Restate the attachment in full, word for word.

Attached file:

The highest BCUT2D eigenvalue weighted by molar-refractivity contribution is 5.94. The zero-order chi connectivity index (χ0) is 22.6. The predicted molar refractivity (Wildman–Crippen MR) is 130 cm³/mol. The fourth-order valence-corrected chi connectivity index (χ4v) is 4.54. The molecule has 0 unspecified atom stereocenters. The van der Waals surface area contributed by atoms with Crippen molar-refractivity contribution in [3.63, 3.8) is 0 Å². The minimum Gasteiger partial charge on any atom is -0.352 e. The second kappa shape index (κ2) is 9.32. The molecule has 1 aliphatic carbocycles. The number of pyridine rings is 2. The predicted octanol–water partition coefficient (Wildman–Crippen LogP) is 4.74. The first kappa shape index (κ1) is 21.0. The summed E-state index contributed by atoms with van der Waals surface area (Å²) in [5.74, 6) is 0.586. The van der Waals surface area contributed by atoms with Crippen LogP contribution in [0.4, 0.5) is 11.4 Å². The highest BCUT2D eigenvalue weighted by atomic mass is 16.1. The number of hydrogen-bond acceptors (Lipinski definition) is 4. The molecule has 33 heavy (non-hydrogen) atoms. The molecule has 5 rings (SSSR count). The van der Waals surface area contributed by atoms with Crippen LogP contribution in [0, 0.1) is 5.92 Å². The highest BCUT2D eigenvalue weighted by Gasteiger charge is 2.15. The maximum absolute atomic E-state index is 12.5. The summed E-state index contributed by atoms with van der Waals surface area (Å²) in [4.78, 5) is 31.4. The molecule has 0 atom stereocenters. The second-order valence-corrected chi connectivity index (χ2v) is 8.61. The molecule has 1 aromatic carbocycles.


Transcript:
The highest BCUT2D eigenvalue weighted by molar-refractivity contribution is 5.94. The zero-order chi connectivity index (χ0) is 22.6. The predicted molar refractivity (Wildman–Crippen MR) is 130 cm³/mol. The fourth-order valence-corrected chi connectivity index (χ4v) is 4.54. The molecule has 0 unspecified atom stereocenters. The van der Waals surface area contributed by atoms with Crippen molar-refractivity contribution in [3.63, 3.8) is 0 Å². The minimum Gasteiger partial charge on any atom is -0.352 e. The second kappa shape index (κ2) is 9.32. The molecule has 1 aliphatic carbocycles. The number of pyridine rings is 2. The predicted octanol–water partition coefficient (Wildman–Crippen LogP) is 4.74. The first kappa shape index (κ1) is 21.0. The summed E-state index contributed by atoms with van der Waals surface area (Å²) in [5.74, 6) is 0.586. The van der Waals surface area contributed by atoms with Crippen LogP contribution in [0.4, 0.5) is 11.4 Å². The highest BCUT2D eigenvalue weighted by atomic mass is 16.1. The number of hydrogen-bond acceptors (Lipinski definition) is 4. The molecule has 33 heavy (non-hydrogen) atoms. The molecule has 5 rings (SSSR count). The van der Waals surface area contributed by atoms with Crippen LogP contribution in [0, 0.1) is 5.92 Å². The highest BCUT2D eigenvalue weighted by Gasteiger charge is 2.15. The maximum absolute atomic E-state index is 12.5. The summed E-state index contributed by atoms with van der Waals surface area (Å²) in [4.78, 5) is 31.4. The molecule has 0 atom stereocenters. The second-order valence-corrected chi connectivity index (χ2v) is 8.61. The molecule has 1 aromatic carbocycles.